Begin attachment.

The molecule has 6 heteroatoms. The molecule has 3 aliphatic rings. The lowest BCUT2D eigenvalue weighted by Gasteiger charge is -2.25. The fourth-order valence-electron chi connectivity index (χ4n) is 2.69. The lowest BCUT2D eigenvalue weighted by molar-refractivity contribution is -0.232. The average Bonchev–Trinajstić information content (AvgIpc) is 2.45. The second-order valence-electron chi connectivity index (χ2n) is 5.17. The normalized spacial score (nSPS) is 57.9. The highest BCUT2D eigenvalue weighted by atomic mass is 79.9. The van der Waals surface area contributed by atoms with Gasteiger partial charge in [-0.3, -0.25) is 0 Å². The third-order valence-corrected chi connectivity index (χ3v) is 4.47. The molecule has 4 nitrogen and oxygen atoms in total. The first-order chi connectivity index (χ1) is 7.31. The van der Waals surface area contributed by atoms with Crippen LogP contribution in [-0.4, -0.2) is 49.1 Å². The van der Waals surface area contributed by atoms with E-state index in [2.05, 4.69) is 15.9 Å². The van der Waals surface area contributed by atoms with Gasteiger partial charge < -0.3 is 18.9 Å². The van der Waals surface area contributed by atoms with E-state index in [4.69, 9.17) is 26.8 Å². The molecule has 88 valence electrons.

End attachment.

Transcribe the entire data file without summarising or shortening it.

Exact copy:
The molecule has 6 heteroatoms. The molecule has 3 aliphatic rings. The lowest BCUT2D eigenvalue weighted by Gasteiger charge is -2.25. The fourth-order valence-electron chi connectivity index (χ4n) is 2.69. The lowest BCUT2D eigenvalue weighted by molar-refractivity contribution is -0.232. The average Bonchev–Trinajstić information content (AvgIpc) is 2.45. The second-order valence-electron chi connectivity index (χ2n) is 5.17. The normalized spacial score (nSPS) is 57.9. The highest BCUT2D eigenvalue weighted by atomic mass is 79.9. The van der Waals surface area contributed by atoms with Gasteiger partial charge in [-0.3, -0.25) is 0 Å². The third-order valence-corrected chi connectivity index (χ3v) is 4.47. The molecule has 4 nitrogen and oxygen atoms in total. The first-order chi connectivity index (χ1) is 7.31. The van der Waals surface area contributed by atoms with Crippen LogP contribution in [-0.4, -0.2) is 49.1 Å². The van der Waals surface area contributed by atoms with E-state index in [2.05, 4.69) is 15.9 Å². The van der Waals surface area contributed by atoms with Gasteiger partial charge < -0.3 is 18.9 Å². The van der Waals surface area contributed by atoms with E-state index in [4.69, 9.17) is 26.8 Å². The molecule has 88 valence electrons.